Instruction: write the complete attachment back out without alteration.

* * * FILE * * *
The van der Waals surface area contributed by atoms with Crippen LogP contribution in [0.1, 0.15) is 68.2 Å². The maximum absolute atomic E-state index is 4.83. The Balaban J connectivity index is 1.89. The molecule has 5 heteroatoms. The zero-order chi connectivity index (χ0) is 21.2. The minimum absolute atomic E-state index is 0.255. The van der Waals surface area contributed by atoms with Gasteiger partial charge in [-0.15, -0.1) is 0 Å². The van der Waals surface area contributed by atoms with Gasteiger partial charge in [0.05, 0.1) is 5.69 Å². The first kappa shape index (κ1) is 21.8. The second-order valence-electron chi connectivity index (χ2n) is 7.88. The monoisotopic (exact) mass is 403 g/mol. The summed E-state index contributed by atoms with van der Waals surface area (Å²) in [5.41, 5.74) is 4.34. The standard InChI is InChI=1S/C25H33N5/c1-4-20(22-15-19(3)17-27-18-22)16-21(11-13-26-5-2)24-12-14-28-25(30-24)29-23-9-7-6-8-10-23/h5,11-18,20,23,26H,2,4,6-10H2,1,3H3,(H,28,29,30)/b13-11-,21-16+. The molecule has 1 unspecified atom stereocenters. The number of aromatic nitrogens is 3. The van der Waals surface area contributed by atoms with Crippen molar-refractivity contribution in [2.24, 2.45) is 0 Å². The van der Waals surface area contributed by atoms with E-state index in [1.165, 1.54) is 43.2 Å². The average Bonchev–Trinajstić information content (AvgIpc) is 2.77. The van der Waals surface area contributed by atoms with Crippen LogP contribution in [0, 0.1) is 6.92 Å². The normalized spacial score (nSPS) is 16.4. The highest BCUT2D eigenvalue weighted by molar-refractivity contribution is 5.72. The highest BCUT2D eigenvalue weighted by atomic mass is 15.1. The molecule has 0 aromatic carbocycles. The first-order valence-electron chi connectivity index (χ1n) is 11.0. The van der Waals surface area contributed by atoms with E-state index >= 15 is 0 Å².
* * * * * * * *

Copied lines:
The van der Waals surface area contributed by atoms with Crippen LogP contribution in [0.1, 0.15) is 68.2 Å². The maximum absolute atomic E-state index is 4.83. The Balaban J connectivity index is 1.89. The molecule has 5 heteroatoms. The zero-order chi connectivity index (χ0) is 21.2. The minimum absolute atomic E-state index is 0.255. The van der Waals surface area contributed by atoms with Gasteiger partial charge in [-0.15, -0.1) is 0 Å². The van der Waals surface area contributed by atoms with Gasteiger partial charge in [0.05, 0.1) is 5.69 Å². The first kappa shape index (κ1) is 21.8. The second-order valence-electron chi connectivity index (χ2n) is 7.88. The monoisotopic (exact) mass is 403 g/mol. The summed E-state index contributed by atoms with van der Waals surface area (Å²) in [5.41, 5.74) is 4.34. The standard InChI is InChI=1S/C25H33N5/c1-4-20(22-15-19(3)17-27-18-22)16-21(11-13-26-5-2)24-12-14-28-25(30-24)29-23-9-7-6-8-10-23/h5,11-18,20,23,26H,2,4,6-10H2,1,3H3,(H,28,29,30)/b13-11-,21-16+. The molecule has 1 unspecified atom stereocenters. The number of aromatic nitrogens is 3. The van der Waals surface area contributed by atoms with Crippen molar-refractivity contribution in [2.24, 2.45) is 0 Å². The van der Waals surface area contributed by atoms with E-state index in [1.165, 1.54) is 43.2 Å². The average Bonchev–Trinajstić information content (AvgIpc) is 2.77. The van der Waals surface area contributed by atoms with Crippen LogP contribution in [0, 0.1) is 6.92 Å². The normalized spacial score (nSPS) is 16.4. The highest BCUT2D eigenvalue weighted by molar-refractivity contribution is 5.72. The highest BCUT2D eigenvalue weighted by atomic mass is 15.1. The molecule has 0 aromatic carbocycles. The first-order valence-electron chi connectivity index (χ1n) is 11.0. The van der Waals surface area contributed by atoms with E-state index >= 15 is 0 Å².